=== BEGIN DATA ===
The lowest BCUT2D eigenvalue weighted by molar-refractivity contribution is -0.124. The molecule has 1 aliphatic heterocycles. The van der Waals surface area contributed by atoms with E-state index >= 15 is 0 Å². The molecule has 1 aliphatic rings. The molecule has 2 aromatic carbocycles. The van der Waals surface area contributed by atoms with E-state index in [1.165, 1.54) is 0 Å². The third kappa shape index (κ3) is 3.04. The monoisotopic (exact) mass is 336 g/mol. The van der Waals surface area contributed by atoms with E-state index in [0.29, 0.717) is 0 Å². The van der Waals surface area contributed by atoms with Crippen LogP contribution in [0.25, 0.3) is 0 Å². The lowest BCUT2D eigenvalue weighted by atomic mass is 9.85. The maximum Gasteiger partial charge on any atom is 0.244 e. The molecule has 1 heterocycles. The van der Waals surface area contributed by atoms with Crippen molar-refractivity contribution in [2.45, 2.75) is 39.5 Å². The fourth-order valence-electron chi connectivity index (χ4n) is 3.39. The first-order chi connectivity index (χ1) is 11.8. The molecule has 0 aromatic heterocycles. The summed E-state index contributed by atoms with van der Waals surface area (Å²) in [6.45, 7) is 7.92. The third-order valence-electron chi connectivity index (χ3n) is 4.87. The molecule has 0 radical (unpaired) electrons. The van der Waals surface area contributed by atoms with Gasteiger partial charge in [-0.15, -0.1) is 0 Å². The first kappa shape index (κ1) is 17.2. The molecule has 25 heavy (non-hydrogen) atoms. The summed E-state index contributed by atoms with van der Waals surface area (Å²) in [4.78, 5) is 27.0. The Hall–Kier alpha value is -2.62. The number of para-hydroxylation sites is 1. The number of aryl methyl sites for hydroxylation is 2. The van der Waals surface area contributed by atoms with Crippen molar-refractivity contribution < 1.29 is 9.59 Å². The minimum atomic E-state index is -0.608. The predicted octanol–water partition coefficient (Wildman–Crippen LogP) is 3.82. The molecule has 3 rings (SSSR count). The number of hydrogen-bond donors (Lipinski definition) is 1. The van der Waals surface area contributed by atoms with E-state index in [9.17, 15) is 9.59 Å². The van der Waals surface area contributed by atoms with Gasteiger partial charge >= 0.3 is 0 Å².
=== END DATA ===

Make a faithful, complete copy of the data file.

The lowest BCUT2D eigenvalue weighted by molar-refractivity contribution is -0.124. The molecule has 1 aliphatic heterocycles. The van der Waals surface area contributed by atoms with E-state index >= 15 is 0 Å². The molecule has 1 aliphatic rings. The molecule has 2 aromatic carbocycles. The van der Waals surface area contributed by atoms with E-state index in [1.165, 1.54) is 0 Å². The third kappa shape index (κ3) is 3.04. The monoisotopic (exact) mass is 336 g/mol. The van der Waals surface area contributed by atoms with E-state index in [0.29, 0.717) is 0 Å². The van der Waals surface area contributed by atoms with Crippen LogP contribution in [0.25, 0.3) is 0 Å². The lowest BCUT2D eigenvalue weighted by atomic mass is 9.85. The maximum Gasteiger partial charge on any atom is 0.244 e. The molecule has 1 heterocycles. The van der Waals surface area contributed by atoms with Crippen molar-refractivity contribution in [2.45, 2.75) is 39.5 Å². The fourth-order valence-electron chi connectivity index (χ4n) is 3.39. The first-order chi connectivity index (χ1) is 11.8. The molecule has 0 aromatic heterocycles. The summed E-state index contributed by atoms with van der Waals surface area (Å²) in [6.45, 7) is 7.92. The third-order valence-electron chi connectivity index (χ3n) is 4.87. The molecule has 0 radical (unpaired) electrons. The van der Waals surface area contributed by atoms with Gasteiger partial charge in [-0.15, -0.1) is 0 Å². The first kappa shape index (κ1) is 17.2. The molecule has 25 heavy (non-hydrogen) atoms. The summed E-state index contributed by atoms with van der Waals surface area (Å²) in [4.78, 5) is 27.0. The Hall–Kier alpha value is -2.62. The number of para-hydroxylation sites is 1. The number of aryl methyl sites for hydroxylation is 2. The van der Waals surface area contributed by atoms with Crippen molar-refractivity contribution < 1.29 is 9.59 Å². The minimum atomic E-state index is -0.608. The predicted octanol–water partition coefficient (Wildman–Crippen LogP) is 3.82. The molecule has 3 rings (SSSR count). The number of hydrogen-bond donors (Lipinski definition) is 1. The van der Waals surface area contributed by atoms with E-state index in [9.17, 15) is 9.59 Å². The van der Waals surface area contributed by atoms with Gasteiger partial charge >= 0.3 is 0 Å².